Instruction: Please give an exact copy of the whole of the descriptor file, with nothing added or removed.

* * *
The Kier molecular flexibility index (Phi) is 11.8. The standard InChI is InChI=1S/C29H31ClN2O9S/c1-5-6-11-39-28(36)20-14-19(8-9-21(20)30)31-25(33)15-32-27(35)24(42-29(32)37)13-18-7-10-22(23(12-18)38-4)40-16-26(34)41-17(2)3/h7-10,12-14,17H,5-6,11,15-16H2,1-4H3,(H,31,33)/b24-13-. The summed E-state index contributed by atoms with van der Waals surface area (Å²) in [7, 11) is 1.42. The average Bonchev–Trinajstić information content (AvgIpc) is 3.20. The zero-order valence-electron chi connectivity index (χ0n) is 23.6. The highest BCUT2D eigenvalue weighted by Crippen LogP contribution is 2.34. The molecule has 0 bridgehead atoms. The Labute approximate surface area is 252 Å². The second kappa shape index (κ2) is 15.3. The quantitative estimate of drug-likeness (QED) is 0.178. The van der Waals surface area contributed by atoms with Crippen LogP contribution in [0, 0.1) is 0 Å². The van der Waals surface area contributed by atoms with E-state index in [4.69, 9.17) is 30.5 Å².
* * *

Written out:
The Kier molecular flexibility index (Phi) is 11.8. The standard InChI is InChI=1S/C29H31ClN2O9S/c1-5-6-11-39-28(36)20-14-19(8-9-21(20)30)31-25(33)15-32-27(35)24(42-29(32)37)13-18-7-10-22(23(12-18)38-4)40-16-26(34)41-17(2)3/h7-10,12-14,17H,5-6,11,15-16H2,1-4H3,(H,31,33)/b24-13-. The summed E-state index contributed by atoms with van der Waals surface area (Å²) in [7, 11) is 1.42. The average Bonchev–Trinajstić information content (AvgIpc) is 3.20. The zero-order valence-electron chi connectivity index (χ0n) is 23.6. The highest BCUT2D eigenvalue weighted by Crippen LogP contribution is 2.34. The molecule has 0 bridgehead atoms. The Labute approximate surface area is 252 Å². The second kappa shape index (κ2) is 15.3. The quantitative estimate of drug-likeness (QED) is 0.178. The van der Waals surface area contributed by atoms with Crippen LogP contribution in [0, 0.1) is 0 Å². The van der Waals surface area contributed by atoms with E-state index in [4.69, 9.17) is 30.5 Å².